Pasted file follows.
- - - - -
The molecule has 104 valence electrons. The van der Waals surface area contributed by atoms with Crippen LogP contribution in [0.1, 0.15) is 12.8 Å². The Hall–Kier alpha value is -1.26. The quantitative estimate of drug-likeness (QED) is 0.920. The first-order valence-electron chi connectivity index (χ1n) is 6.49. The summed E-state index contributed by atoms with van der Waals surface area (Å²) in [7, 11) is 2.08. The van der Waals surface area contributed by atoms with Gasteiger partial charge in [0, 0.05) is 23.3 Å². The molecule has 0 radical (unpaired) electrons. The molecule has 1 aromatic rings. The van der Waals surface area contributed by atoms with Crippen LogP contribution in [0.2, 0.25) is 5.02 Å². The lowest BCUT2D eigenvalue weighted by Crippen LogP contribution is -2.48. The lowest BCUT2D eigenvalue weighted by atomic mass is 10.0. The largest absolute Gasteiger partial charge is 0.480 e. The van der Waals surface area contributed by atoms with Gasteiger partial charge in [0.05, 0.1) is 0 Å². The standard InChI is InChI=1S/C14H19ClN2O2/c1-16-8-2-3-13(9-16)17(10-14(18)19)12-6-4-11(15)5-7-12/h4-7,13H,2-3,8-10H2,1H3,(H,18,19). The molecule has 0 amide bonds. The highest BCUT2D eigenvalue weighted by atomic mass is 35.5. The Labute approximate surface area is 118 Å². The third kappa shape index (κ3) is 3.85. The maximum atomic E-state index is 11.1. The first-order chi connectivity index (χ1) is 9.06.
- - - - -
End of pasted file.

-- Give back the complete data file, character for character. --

The molecule has 104 valence electrons. The van der Waals surface area contributed by atoms with Crippen LogP contribution in [0.1, 0.15) is 12.8 Å². The Hall–Kier alpha value is -1.26. The quantitative estimate of drug-likeness (QED) is 0.920. The first-order valence-electron chi connectivity index (χ1n) is 6.49. The summed E-state index contributed by atoms with van der Waals surface area (Å²) in [7, 11) is 2.08. The van der Waals surface area contributed by atoms with Gasteiger partial charge in [0, 0.05) is 23.3 Å². The molecule has 0 radical (unpaired) electrons. The molecule has 1 aromatic rings. The van der Waals surface area contributed by atoms with Crippen LogP contribution in [0.2, 0.25) is 5.02 Å². The lowest BCUT2D eigenvalue weighted by Crippen LogP contribution is -2.48. The lowest BCUT2D eigenvalue weighted by atomic mass is 10.0. The largest absolute Gasteiger partial charge is 0.480 e. The van der Waals surface area contributed by atoms with Gasteiger partial charge in [0.05, 0.1) is 0 Å². The standard InChI is InChI=1S/C14H19ClN2O2/c1-16-8-2-3-13(9-16)17(10-14(18)19)12-6-4-11(15)5-7-12/h4-7,13H,2-3,8-10H2,1H3,(H,18,19). The molecule has 0 amide bonds. The highest BCUT2D eigenvalue weighted by atomic mass is 35.5. The Labute approximate surface area is 118 Å². The third kappa shape index (κ3) is 3.85. The maximum atomic E-state index is 11.1. The first-order chi connectivity index (χ1) is 9.06.